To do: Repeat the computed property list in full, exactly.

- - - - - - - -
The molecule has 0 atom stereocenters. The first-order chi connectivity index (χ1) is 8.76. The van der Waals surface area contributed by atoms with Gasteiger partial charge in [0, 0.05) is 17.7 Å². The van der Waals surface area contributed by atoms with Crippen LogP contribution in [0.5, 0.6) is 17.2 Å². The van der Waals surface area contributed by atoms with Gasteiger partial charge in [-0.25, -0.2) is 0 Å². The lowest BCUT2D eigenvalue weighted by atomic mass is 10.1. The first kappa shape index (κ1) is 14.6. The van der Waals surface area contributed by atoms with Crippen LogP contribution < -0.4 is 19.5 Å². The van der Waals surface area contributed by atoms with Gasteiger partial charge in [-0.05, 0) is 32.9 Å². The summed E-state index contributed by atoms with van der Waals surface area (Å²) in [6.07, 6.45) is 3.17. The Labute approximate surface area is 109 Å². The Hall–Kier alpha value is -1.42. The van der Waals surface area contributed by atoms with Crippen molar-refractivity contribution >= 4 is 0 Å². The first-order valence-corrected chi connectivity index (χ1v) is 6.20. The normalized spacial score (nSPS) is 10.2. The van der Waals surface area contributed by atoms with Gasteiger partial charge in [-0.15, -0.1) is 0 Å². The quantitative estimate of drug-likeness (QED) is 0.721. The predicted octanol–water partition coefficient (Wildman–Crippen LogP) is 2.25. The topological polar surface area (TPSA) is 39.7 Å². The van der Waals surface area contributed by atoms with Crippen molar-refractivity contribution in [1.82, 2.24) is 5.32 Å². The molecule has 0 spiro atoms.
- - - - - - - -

The molecule has 0 atom stereocenters. The first-order chi connectivity index (χ1) is 8.76. The van der Waals surface area contributed by atoms with Gasteiger partial charge in [0, 0.05) is 17.7 Å². The van der Waals surface area contributed by atoms with Crippen LogP contribution in [0.5, 0.6) is 17.2 Å². The van der Waals surface area contributed by atoms with Gasteiger partial charge in [-0.25, -0.2) is 0 Å². The lowest BCUT2D eigenvalue weighted by atomic mass is 10.1. The first kappa shape index (κ1) is 14.6. The van der Waals surface area contributed by atoms with Crippen LogP contribution < -0.4 is 19.5 Å². The van der Waals surface area contributed by atoms with Gasteiger partial charge in [-0.05, 0) is 32.9 Å². The summed E-state index contributed by atoms with van der Waals surface area (Å²) in [6.07, 6.45) is 3.17. The Labute approximate surface area is 109 Å². The Hall–Kier alpha value is -1.42. The van der Waals surface area contributed by atoms with Crippen molar-refractivity contribution >= 4 is 0 Å². The first-order valence-corrected chi connectivity index (χ1v) is 6.20. The normalized spacial score (nSPS) is 10.2. The van der Waals surface area contributed by atoms with Gasteiger partial charge in [-0.15, -0.1) is 0 Å². The quantitative estimate of drug-likeness (QED) is 0.721. The predicted octanol–water partition coefficient (Wildman–Crippen LogP) is 2.25. The topological polar surface area (TPSA) is 39.7 Å². The van der Waals surface area contributed by atoms with Crippen molar-refractivity contribution in [1.82, 2.24) is 5.32 Å². The molecule has 0 spiro atoms.